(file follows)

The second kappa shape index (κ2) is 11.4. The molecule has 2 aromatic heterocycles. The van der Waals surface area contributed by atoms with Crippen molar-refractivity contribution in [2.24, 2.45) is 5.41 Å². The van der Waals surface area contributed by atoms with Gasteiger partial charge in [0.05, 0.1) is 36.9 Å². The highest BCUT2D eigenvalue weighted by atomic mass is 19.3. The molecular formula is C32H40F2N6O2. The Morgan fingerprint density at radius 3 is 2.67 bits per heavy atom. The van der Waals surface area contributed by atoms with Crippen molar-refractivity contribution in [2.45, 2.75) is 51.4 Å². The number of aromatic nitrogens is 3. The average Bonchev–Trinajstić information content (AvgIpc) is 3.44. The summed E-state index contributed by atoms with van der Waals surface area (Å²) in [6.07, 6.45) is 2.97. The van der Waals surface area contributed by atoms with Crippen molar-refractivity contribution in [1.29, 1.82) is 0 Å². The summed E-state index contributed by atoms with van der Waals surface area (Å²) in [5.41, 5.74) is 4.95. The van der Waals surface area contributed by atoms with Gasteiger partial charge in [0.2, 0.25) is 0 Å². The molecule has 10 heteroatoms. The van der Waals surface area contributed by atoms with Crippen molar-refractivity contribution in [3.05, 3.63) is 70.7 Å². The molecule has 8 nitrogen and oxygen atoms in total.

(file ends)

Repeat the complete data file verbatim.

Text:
The second kappa shape index (κ2) is 11.4. The molecule has 2 aromatic heterocycles. The van der Waals surface area contributed by atoms with Crippen molar-refractivity contribution in [2.24, 2.45) is 5.41 Å². The van der Waals surface area contributed by atoms with Gasteiger partial charge in [0.05, 0.1) is 36.9 Å². The highest BCUT2D eigenvalue weighted by atomic mass is 19.3. The molecular formula is C32H40F2N6O2. The Morgan fingerprint density at radius 3 is 2.67 bits per heavy atom. The van der Waals surface area contributed by atoms with Crippen molar-refractivity contribution in [2.45, 2.75) is 51.4 Å². The number of aromatic nitrogens is 3. The average Bonchev–Trinajstić information content (AvgIpc) is 3.44. The summed E-state index contributed by atoms with van der Waals surface area (Å²) in [6.07, 6.45) is 2.97. The van der Waals surface area contributed by atoms with Crippen molar-refractivity contribution in [1.29, 1.82) is 0 Å². The summed E-state index contributed by atoms with van der Waals surface area (Å²) in [5.41, 5.74) is 4.95. The van der Waals surface area contributed by atoms with Gasteiger partial charge in [0.2, 0.25) is 0 Å². The molecule has 10 heteroatoms. The van der Waals surface area contributed by atoms with Crippen molar-refractivity contribution in [3.05, 3.63) is 70.7 Å². The molecule has 8 nitrogen and oxygen atoms in total.